Rambutan

The funchasia shell screams out ‘Touch me! Eat me! Devour me!’ You are excited. You are faced with something new, exotic and god damn it you want it. You have no idea what you are doing so you lunge in and smother your sticky paws all over it. Ecstasy blinds and deafens you. It’s only at the moment that you are licking the excess juice that has dribbled off your face that you realise the pain. You look down and you see it. You look at the bright beautiful shell you once saw and you finally see it. Microscopic nettles. The nettles have punctured your hand and have caused you pain. This was my first experience of the prickly fruit (AKA Rambutan) and it was magical just like my first experience of desire and lust. 
The prickly fruit story is much like everyone’s first heart break: you take risks, give in to your inner desires, selectively see what you want and you break eventually. End of. However, that’s not quite the end, as now that the ecstasy of your uninhibited decision has disappeared, you are left with the excruciating physical pain (this is the emotional baggage). The pain from the nettles. Pain from those little things you didn’t see. You feel foolish.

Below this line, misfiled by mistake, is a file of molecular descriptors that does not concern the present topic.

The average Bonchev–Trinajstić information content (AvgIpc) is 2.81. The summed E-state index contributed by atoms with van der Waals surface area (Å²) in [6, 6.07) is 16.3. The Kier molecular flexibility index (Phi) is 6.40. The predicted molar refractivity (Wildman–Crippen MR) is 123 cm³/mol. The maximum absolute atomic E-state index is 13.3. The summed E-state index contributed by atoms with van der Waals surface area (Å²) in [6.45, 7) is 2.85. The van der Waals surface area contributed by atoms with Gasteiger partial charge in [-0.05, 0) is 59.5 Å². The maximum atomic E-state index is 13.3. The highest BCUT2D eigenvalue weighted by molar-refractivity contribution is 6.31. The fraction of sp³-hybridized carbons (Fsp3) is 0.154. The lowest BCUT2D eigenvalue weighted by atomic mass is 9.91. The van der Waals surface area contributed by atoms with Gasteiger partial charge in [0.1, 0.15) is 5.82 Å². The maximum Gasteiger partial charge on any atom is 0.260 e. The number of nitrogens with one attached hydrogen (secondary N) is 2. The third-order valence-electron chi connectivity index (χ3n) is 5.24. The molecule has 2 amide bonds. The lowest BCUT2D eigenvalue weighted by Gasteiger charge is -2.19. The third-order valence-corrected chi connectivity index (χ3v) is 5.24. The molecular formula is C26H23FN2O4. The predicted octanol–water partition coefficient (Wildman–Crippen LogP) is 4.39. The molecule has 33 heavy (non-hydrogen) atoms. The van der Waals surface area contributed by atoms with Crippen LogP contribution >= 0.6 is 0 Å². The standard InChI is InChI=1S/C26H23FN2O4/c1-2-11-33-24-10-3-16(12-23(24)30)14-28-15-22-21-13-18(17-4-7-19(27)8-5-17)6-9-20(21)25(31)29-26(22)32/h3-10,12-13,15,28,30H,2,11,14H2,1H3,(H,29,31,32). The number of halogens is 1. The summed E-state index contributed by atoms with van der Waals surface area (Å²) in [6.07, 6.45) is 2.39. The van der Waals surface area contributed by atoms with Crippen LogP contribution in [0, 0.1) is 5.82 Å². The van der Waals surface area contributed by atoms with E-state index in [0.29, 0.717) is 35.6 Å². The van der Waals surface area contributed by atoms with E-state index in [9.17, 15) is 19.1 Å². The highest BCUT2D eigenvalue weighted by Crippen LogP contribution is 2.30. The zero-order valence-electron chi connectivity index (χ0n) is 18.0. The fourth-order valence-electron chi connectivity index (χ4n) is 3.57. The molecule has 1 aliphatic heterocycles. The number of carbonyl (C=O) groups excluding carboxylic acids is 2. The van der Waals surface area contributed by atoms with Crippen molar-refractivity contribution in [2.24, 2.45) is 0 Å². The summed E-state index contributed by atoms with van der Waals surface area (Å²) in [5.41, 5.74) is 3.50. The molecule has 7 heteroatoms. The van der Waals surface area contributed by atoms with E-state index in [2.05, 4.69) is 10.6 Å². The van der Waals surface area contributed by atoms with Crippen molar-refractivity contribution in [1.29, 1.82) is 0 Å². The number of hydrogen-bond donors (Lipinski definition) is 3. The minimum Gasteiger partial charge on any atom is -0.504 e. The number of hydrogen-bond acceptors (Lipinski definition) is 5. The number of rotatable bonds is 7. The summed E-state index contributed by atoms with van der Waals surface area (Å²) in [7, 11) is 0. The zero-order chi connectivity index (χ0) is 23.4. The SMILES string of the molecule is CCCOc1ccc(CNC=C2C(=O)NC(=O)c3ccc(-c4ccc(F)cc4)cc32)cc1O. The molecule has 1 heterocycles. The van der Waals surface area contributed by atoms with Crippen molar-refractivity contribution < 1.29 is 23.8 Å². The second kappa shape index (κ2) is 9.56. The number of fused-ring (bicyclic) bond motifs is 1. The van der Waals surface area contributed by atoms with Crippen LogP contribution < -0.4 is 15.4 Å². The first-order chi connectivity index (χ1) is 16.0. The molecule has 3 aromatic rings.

Some people spend hours pulling the nettles out. One-by-one they go through and make right the scars of their impulsive moment. It takes time, dedication and strength to do this. At this time, it’s advised to refrain from reaching out and grabbing another exotic fruit. That would only make the nettles already in your flesh dig deeper. I personally find the digging of the nettles useful as it makes the physical pain more real: it makes the physical match the intense emotional pain. Others leave the nettles in and endure a longer lasting pain. They don’t ever move on. They become the victim of the very first prickly fruit they ever had. They go on to taste other fruit but with dulled senses. They live in a dark place filled with prickles but no fruit. 

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